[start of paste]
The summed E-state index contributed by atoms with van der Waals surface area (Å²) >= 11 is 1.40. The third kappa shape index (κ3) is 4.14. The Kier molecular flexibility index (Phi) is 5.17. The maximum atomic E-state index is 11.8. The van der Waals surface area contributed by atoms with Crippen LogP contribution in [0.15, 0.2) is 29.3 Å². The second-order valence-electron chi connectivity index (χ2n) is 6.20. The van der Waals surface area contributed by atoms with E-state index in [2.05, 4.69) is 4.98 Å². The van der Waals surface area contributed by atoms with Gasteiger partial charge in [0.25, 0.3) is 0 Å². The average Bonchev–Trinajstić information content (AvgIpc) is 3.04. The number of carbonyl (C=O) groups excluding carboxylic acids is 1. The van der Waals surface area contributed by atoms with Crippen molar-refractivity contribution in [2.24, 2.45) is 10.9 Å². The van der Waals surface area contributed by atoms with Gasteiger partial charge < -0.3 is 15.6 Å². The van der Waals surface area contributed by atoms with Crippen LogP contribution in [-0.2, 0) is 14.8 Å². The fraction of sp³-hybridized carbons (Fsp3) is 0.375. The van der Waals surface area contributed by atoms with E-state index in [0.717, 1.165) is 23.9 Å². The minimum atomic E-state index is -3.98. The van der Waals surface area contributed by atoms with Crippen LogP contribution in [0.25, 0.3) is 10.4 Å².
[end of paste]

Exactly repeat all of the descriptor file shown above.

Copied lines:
The summed E-state index contributed by atoms with van der Waals surface area (Å²) >= 11 is 1.40. The third kappa shape index (κ3) is 4.14. The Kier molecular flexibility index (Phi) is 5.17. The maximum atomic E-state index is 11.8. The van der Waals surface area contributed by atoms with Crippen LogP contribution in [0.15, 0.2) is 29.3 Å². The second-order valence-electron chi connectivity index (χ2n) is 6.20. The van der Waals surface area contributed by atoms with E-state index in [2.05, 4.69) is 4.98 Å². The van der Waals surface area contributed by atoms with Gasteiger partial charge in [0.25, 0.3) is 0 Å². The average Bonchev–Trinajstić information content (AvgIpc) is 3.04. The number of carbonyl (C=O) groups excluding carboxylic acids is 1. The van der Waals surface area contributed by atoms with Crippen molar-refractivity contribution in [2.24, 2.45) is 10.9 Å². The van der Waals surface area contributed by atoms with Gasteiger partial charge < -0.3 is 15.6 Å². The van der Waals surface area contributed by atoms with Crippen LogP contribution in [-0.2, 0) is 14.8 Å². The fraction of sp³-hybridized carbons (Fsp3) is 0.375. The van der Waals surface area contributed by atoms with E-state index in [0.717, 1.165) is 23.9 Å². The minimum atomic E-state index is -3.98. The van der Waals surface area contributed by atoms with Crippen LogP contribution in [0.25, 0.3) is 10.4 Å².